Poe jokes that her new video is a “sick, infantile fantasy”



Nick Krewen

The Hamilton Spectator

February 29, 1997


In the fascinating video for her tune “Trigger Happy Jack”, gifted Hollywood-based singer and songwriter Poe repeatedly taunts a man she holds captive in a Mason Jar with the unforgettable refrain, “You can’t talk to a psycho like a normal human being.”

The picture becomes much clearer when the 26-year-old explains the song, available on her eclectic rock and hip-hop groove-oriented debut album Hello, is derived from a life-threatening car-jacking attempt she suffered a few years ago on Sunset Boulevard.

“I think it’s my sick, infantile fantasy,” says Poe, née Anna Danielewski.

“I had lots of fantasies after that car-jacking attempt. I pictured stopping a car as Rambo, having a bazooka on my shoulder, and going, ‘Yes, can I help you?’ to the guy who was trying to car-jack me.

“The other one was that maybe if I could just get that asshole in a jar — shrink him down — then I could have a conversation with him.”

The bright, glowing tones of her voice turn cloudy as she simulates the fancied conversation.

“Now, you’re going to listen to me, dude. You may be pissed off about something, but it’s not me. I’m not your father. I’m not your mother. I’m not the guy who stole your candy when you were four, okay?”

Poe will be the first to admit that her Los Angeles locale has more than its average share of troubled souls.

“I think it is true, but there are a lot of neuroses running around this little world of ours today, and you see it everywhere,” she says. “Not that I don’t have my own, I certainly do. I think part of keeping sane in an insane world is not pretending that you can have a normal conversation under normal circumstances with anybody. I’m not saying there aren’t ways to communicate, but sometimes you have to put the guy in a jar. One has to protect oneself.”

Poe said the would-be car-jacker waved a gun at her and tried to run her off the road during the horrifying ordeal, but the biggest surprise was the lingering residue of anger.

“A lot of weird stuff goes through your head when something happens like that,” says Poe, who recently finished opening Lenny Kravitz‘s North American tour and will be on the road with Seven Mary Three the next six weeks.

“I was so angry the next day, I just felt — I laugh about these fantasies — but the next day I was hoping that somebody would try that again, because I had plans for them. Violence breeds violence, and I felt so violent the next day. For the next week! I didn’t act on it, but I was hoping someone would give me an excuse.”

The story didn’t end there. At the end of the night, the distraught singer was escorted home by a police officer who made it clear he had ulterior motives. Every night for the next two months, he parked his cruiser in the driveway of Poe’s home.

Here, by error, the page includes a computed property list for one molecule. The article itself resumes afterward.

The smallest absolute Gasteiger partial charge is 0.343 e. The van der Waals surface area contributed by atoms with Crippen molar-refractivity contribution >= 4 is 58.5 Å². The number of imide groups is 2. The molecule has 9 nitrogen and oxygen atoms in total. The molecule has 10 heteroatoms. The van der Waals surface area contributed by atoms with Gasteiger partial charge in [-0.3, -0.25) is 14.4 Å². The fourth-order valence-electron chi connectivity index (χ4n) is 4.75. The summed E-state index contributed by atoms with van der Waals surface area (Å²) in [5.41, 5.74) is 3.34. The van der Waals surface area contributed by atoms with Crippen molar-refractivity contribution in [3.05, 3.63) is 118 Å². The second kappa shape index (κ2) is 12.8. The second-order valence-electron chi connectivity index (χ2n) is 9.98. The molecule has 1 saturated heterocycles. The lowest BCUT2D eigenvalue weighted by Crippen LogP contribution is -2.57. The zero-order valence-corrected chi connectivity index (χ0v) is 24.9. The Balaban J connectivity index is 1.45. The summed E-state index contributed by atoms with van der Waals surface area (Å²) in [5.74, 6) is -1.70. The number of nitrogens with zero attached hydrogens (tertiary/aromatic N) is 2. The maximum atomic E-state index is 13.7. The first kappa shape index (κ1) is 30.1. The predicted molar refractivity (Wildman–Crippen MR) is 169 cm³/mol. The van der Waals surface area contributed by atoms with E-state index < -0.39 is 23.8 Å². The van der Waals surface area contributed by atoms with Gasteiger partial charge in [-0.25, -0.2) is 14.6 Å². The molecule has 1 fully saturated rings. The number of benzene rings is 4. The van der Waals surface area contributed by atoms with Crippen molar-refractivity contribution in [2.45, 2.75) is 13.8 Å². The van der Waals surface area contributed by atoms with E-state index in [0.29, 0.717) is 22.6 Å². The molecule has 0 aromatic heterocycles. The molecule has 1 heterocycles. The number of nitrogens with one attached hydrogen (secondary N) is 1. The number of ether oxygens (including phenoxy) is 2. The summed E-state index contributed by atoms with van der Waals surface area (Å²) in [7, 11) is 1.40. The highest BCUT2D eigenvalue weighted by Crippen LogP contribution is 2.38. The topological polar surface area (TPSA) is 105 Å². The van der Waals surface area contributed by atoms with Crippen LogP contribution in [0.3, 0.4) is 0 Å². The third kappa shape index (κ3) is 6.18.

“Everytime the lights came up the driveway, I would dive into my roommate’s room and deadbolt the lock,” says Poe. “He’d walk outside around the house with a flashlight.”

Poe says that sometimes the best defense is silence.

“I think for someone like him, we were lucky that he wasn’t getting any response. Had we called the police department and tried to talk to someone about it, tried to get him fired, the guy had a licence to kill. He had a gun!

“So for someone who’s a potential stalker, the best thing you can do is pretend that they don’t exist, and ignore them completely. Don’t let them know that you’re scared. I think that worked with this guy. He just became disinterested because there wasn’t any drama.”

While Poe’s own life story isn’t filled with similar nail-biting drama, it certainly is adventurous. Born in New York City, the daughter of a Philadelphia debutante and the late controversial Polish art filmmaker Tad Danielewski was whisked around Spain, India and Africa as a child before settling in Provo, Utah in her early teens. When her parents split, the 16-year-old Poe relocated as a squatter to the Big Apple, finishing her education and eventually earning a scholarship to attend Princeton University.

She began experimenting with sounds and samplers, and eventually forged the idiosyncratic style that mixes dance beats, balladry and rock flourishes into a unique concoction.

As for the name, Poe acquired it when she was a ten-year-old obsessed with Edgar Allan Poe‘s The Masque Of the Red Death and attended a costume party with her parents dressed as the plague.

“It’s relationship to Edgar Allan Poe I’ve left behind in the distance,” says Poe. “Now I have billions of different meanings for it, from Peace On Earth, to Powers Of Evil, depending on my mood. It’s President Of Everything, if I’m talking to my band, or Port Of Entry, if I’m crossing the Canadian border.”

She laughs.

“I think it is pretty fitting in a lot of ways.”